By Shane Cantrell, Operational Excellence Specialist, NWIRC

It’s hard to believe that spring is here and many have already started their annual spring cleaning to do list. It’s an annual tradition this time of year to begin getting our dwellings prepared for summertime. We’ll hurry between now and early May to complete everything so we feel good about having our households and yards clean and orderly. This is the same mindset that we often share when it comes to sustaining organization in our workplace (manufacturing shop floors, office spaces, stock rooms, etc.) – that it should be done once a year or when a customer is scheduled to visit the facility. But instead, let’s focus on the foundational lean tool, 5S methodology, that aims to create a clean, organized, and efficient workplace- continuously.

Learning how to Sort, Set in Order, Shine, Standardize, and Sustain can transform your workspace, enhance productivity, and promote a culture of continuous improvement. We need to have a different mindset regarding 5S and realize that it’s not a ‘one-and-done’ type of activity. Strong discipline of 5S enables an organization to sustain improvements over the long term. Those misunderstanding this concept can easily fall into the trap of following the next fad rather than truly building consistency and changing behaviors. Often, we find ourselves fighting fires and neglecting the foundational discipline of 5S. True victory and continual wins are achievable through implementing simple daily habits. Here are five conditions to build a successful 5S Program:

  1. Developing new awareness and skills: This can be done through practice, practice, and more practice. Training and documenting examples with photos and video are helpful ways to improve employee awareness. It’s also important to give honest and candid feedback to help sharpen the skills of our team members.
  2. Support from management: Any successful 5S program must have authentic support from upper management and leadership. Without leadership support, 5S will quickly become the next ‘flavor of the month’.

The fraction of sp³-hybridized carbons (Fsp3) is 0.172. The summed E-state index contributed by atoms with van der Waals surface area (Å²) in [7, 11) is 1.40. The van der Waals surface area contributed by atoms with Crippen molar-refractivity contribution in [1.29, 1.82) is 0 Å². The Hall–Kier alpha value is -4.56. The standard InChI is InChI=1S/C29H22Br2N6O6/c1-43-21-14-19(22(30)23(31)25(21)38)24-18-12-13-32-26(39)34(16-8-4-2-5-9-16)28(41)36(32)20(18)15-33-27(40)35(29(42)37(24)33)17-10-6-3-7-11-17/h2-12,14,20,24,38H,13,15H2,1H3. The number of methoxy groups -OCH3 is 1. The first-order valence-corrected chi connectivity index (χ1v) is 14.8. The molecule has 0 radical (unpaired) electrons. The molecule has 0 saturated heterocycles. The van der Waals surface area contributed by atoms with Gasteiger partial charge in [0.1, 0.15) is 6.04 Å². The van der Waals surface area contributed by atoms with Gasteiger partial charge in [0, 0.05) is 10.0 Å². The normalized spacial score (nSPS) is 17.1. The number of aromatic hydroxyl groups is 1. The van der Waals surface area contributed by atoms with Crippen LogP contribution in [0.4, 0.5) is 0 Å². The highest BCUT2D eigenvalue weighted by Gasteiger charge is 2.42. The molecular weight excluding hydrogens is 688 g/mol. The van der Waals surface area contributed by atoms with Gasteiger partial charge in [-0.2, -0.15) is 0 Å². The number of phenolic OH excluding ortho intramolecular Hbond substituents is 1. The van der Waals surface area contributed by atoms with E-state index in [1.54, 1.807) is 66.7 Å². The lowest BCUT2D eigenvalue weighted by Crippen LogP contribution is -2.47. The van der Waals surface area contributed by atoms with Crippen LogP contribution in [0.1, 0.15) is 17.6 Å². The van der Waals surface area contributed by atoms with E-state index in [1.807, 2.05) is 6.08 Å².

3. Ongoing communication: Ongoing communication can be achieved through instituting 5S as a common language that goes both ways using things like: 5S communication boards, regular meetings, a 5S newsletter, and rewards or recognition for 5S achievement.
  4. Making 5S part of daily work: To help make this mental shift, consider 5-minute 5S projects in different departments or areas, implement weekly 5S activity, include 5S as part of job descriptions, and measure/display 5S results.
  5. Total employee involvement (TEI): Everyone must be responsible and accountable for maintaining 5S. It’s vital to engage and get buy-in from all team members for
    successful 5S workplace organization and to make it integral to company-culture.

Why does 5S often fail to get long-term traction in organizations? Typically, it’s because of failure to understand “the 5S purpose, teams are not trained and don’t understand objectives, little or no management support, little or no employee involvement, and poorly focused 5S solutions. Management can be part of the solution for 5S success by embedding in company culture, making 5S part of standardized work, rewarding and recognizing good work, providing adequate resources, being visibly interested in the 5S journey together, making frequent visits to the work areas, and allowing time for 5S activities.

Ultimately, employees will benefit from a more pleasant work environment, more satisfying jobs, and a feeling of empowerment. The company will benefit with higher profitability, improved safety, increased standardization,
and ease of training new employees. 5S sounds so simple that many people dismiss its importance. However, the facts remain that an organized workplace has higher productivity, less defects, improves on-time delivery, is safer, and creates a place where employees want to work.

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Sidebar: Shane Cantrell, NWIRC Operational Excellence Specialist, will facilitate Lean Basics Training in Corry (April 24), St Marys (May 8), and Hermitage (June 26). Additionally, a Value Stream Mapping (VSM) training is scheduled in Erie (May 15) featuring Max Krug of Future State Engineering. See more details at nwirc.org/events.